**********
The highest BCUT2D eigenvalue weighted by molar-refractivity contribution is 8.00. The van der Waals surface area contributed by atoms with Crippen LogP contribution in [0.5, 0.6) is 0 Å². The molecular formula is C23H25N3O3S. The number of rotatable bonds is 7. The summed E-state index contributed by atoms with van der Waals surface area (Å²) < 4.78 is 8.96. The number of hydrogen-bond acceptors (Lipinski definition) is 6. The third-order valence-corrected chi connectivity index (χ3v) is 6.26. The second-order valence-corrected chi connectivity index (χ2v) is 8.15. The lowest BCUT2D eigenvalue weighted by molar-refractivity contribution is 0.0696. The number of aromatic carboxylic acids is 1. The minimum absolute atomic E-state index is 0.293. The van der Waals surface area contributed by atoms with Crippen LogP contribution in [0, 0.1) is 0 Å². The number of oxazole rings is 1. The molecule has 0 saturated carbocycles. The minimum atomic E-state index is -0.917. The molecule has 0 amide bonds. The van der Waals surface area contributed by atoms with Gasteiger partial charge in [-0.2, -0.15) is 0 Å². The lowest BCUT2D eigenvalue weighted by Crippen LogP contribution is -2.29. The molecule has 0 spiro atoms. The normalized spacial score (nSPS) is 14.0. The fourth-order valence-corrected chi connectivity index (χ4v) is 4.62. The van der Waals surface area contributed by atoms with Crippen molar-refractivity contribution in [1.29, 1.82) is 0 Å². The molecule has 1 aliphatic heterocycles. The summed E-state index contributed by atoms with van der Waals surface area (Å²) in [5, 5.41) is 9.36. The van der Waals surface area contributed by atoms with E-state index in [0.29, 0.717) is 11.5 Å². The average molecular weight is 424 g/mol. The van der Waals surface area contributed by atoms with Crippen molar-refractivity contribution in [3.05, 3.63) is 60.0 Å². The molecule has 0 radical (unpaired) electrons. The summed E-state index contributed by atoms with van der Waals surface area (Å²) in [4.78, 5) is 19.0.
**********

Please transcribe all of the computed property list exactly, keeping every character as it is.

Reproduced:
The highest BCUT2D eigenvalue weighted by molar-refractivity contribution is 8.00. The van der Waals surface area contributed by atoms with Crippen LogP contribution in [0.5, 0.6) is 0 Å². The molecular formula is C23H25N3O3S. The number of rotatable bonds is 7. The summed E-state index contributed by atoms with van der Waals surface area (Å²) < 4.78 is 8.96. The number of hydrogen-bond acceptors (Lipinski definition) is 6. The third-order valence-corrected chi connectivity index (χ3v) is 6.26. The second-order valence-corrected chi connectivity index (χ2v) is 8.15. The lowest BCUT2D eigenvalue weighted by molar-refractivity contribution is 0.0696. The number of aromatic carboxylic acids is 1. The minimum absolute atomic E-state index is 0.293. The van der Waals surface area contributed by atoms with Crippen LogP contribution in [0, 0.1) is 0 Å². The number of oxazole rings is 1. The molecule has 0 saturated carbocycles. The minimum atomic E-state index is -0.917. The molecule has 0 amide bonds. The van der Waals surface area contributed by atoms with Gasteiger partial charge in [-0.2, -0.15) is 0 Å². The lowest BCUT2D eigenvalue weighted by Crippen LogP contribution is -2.29. The molecule has 0 spiro atoms. The normalized spacial score (nSPS) is 14.0. The fourth-order valence-corrected chi connectivity index (χ4v) is 4.62. The van der Waals surface area contributed by atoms with Crippen molar-refractivity contribution in [1.29, 1.82) is 0 Å². The molecule has 1 aliphatic heterocycles. The summed E-state index contributed by atoms with van der Waals surface area (Å²) in [5, 5.41) is 9.36. The van der Waals surface area contributed by atoms with E-state index in [0.29, 0.717) is 11.5 Å². The average molecular weight is 424 g/mol. The van der Waals surface area contributed by atoms with Crippen molar-refractivity contribution in [3.05, 3.63) is 60.0 Å². The molecule has 0 radical (unpaired) electrons. The summed E-state index contributed by atoms with van der Waals surface area (Å²) in [4.78, 5) is 19.0.